Bears new offense is silenced
By Brad Biggs, Chicago Tribune
~GREEN BAY — At least the on-field camera for this nationally televised game didn’t capture Jay Cutler shouting vulgarities at his offensive coordinator.
That’s maybe the only way progress can be judged for the Bears, who were looking to make a major jump in class Thursday night against the rival Packers at Lambeau Field. But the frustration had to reach a familiar level.
The NFL hyped the matchup of Cutler vs. his Packers counterpart Aaron Rodgers. But Cutler was dreadful against Green Bay yet again.
With an upgraded offense that was supposed to be ready to match firepower with the Packers the Bears fired only blanks. Matters were made worse in the third quarter when running back Matt Forte was lost to a right ankle injury, but by that time the Packers were well on their way to a 23-10 victory.
In the league’s oldest rivalry, the Packers (1-1) continued their recent domination in the series, winning for the seventh time in the last eight meetings and for the fifth consecutive time on home turf. Surely, it will only add to questions for Cutler, who didn’t take kindly to inquiries during the week about his struggles against the Packers.
The quarterback showed disgust with teammates during the game, but it wasn’t like the NBC game last season in which a camera and microphone caught him sending a profane message to former coordinator Mike Martz.
The Bears (1-1) were coming off a 20-point shellacking of the Colts but were put up against a much greater test against the defending NFC North champions. It was an opportunity for the Bears to show off their upgraded offense and see just how far they have come in the effort to close the talent gap in the division. Team President Ted Phillips cited the Packers and Lions 81/2 months ago when he changed the complexion of the franchise and paired general manager Phil Emery with Lovie Smith — for at least one season.
One evaluation is simple. Cutler is not in a class with Rodgers. He was intercepted four times and completed only 11 of 27 passes for 126 yards. A 21-yard touchdown pass to tight end Kellen Davis with 6:49 to play was set up by a Tim Jennings interception. Cutler was sacked seven times and his passer rating was an anemic 28.2.
Rodgers completed 22 of 32 passes for 219 yards and threw a 26-yard touchdown to Donald Driver in the fourth quarter to put it out of reach.
Wide receiver Brandon Marshall went from passing game savior to invisible. Wide open in the end zone in the third quarter, a pass went off his hands. Largely with the help of dump-off passes from Cutler to Forte the Bears drove deep into Packers territory before the drop forced them to settle for a 45-yard Robbie Gould field goal.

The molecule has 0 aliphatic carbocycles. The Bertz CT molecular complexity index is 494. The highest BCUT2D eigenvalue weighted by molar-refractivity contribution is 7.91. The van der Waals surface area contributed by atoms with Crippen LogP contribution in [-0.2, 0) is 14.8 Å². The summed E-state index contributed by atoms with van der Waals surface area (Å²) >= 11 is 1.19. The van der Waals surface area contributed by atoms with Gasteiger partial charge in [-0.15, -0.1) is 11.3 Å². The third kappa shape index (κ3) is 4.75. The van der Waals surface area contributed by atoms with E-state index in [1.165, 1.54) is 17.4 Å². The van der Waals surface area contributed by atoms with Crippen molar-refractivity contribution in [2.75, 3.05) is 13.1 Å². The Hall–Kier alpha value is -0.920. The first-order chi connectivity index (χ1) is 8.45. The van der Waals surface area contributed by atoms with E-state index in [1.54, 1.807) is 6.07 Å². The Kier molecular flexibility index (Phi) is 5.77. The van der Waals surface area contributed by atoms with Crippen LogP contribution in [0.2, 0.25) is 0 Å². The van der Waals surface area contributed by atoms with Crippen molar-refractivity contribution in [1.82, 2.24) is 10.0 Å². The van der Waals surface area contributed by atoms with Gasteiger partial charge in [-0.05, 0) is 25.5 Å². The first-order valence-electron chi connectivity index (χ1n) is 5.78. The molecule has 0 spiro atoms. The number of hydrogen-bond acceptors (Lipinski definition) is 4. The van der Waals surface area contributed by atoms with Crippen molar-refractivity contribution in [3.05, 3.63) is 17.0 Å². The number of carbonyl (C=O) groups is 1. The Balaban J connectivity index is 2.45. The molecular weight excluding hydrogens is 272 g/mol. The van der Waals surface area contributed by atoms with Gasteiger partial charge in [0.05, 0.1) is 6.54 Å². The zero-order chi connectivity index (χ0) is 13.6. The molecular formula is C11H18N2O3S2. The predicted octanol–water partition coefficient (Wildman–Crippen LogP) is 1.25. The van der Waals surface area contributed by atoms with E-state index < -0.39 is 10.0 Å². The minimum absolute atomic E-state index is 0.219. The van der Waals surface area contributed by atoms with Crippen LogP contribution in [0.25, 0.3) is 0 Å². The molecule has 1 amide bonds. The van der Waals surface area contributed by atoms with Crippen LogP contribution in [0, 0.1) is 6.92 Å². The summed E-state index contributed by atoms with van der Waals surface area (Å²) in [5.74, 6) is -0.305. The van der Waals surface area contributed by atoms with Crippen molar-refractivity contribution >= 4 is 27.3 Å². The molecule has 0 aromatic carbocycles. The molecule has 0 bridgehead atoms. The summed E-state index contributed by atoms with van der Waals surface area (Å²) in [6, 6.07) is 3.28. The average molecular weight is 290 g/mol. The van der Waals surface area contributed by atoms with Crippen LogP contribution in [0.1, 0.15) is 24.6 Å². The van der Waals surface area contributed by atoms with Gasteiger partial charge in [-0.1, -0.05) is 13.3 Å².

Marshall didn’t make his first grab until the fourth quarter and Alshon Jeffery was a nonfactor. The Packers punctuated previous meetings by dominating the Bears wide receivers and it happened again after Cutler said “good luck” on Tuesday to Packers cornerbacks wanting to play press coverage.
Cutler wasn’t the only quarterback victimized by his receivers. If Rodgers’ targets had not let him down the score would have been more lopsided.
As impressive as the Bears were in their opener, the Packers were overrun 30-22 by the 49ers in a game that wasn’t nearly as close as the score would indicate. San Francisco lined up and whipped Green Bay at the point of attack. But the Bears couldn’t move the chains effectively in the first half and establish a running game.
The Packers led 13-0 at halftime thanks in large part to a perfectly executed fake field goal. Lining up for a 45-yarder by Mason Crosby, holder Tom Masthay flipped the ball to tight end Tom Crabtree and he went through a wide hole on the right side and had a clear path to the end zone as two linemen wiped out safety Chris Conte. It was a big gamble because the Packers faced fourth-and-26. But Crabtree rumbled 27 yards to the end zone in a rare breakdown by Bears special teams.
Crosby hit a 48-yard field goal early in the second quarter and then connected on a 35-yarder on the final play of the first half as the Packers converted Tramon Williams’ interception of Cutler at midfield for points.
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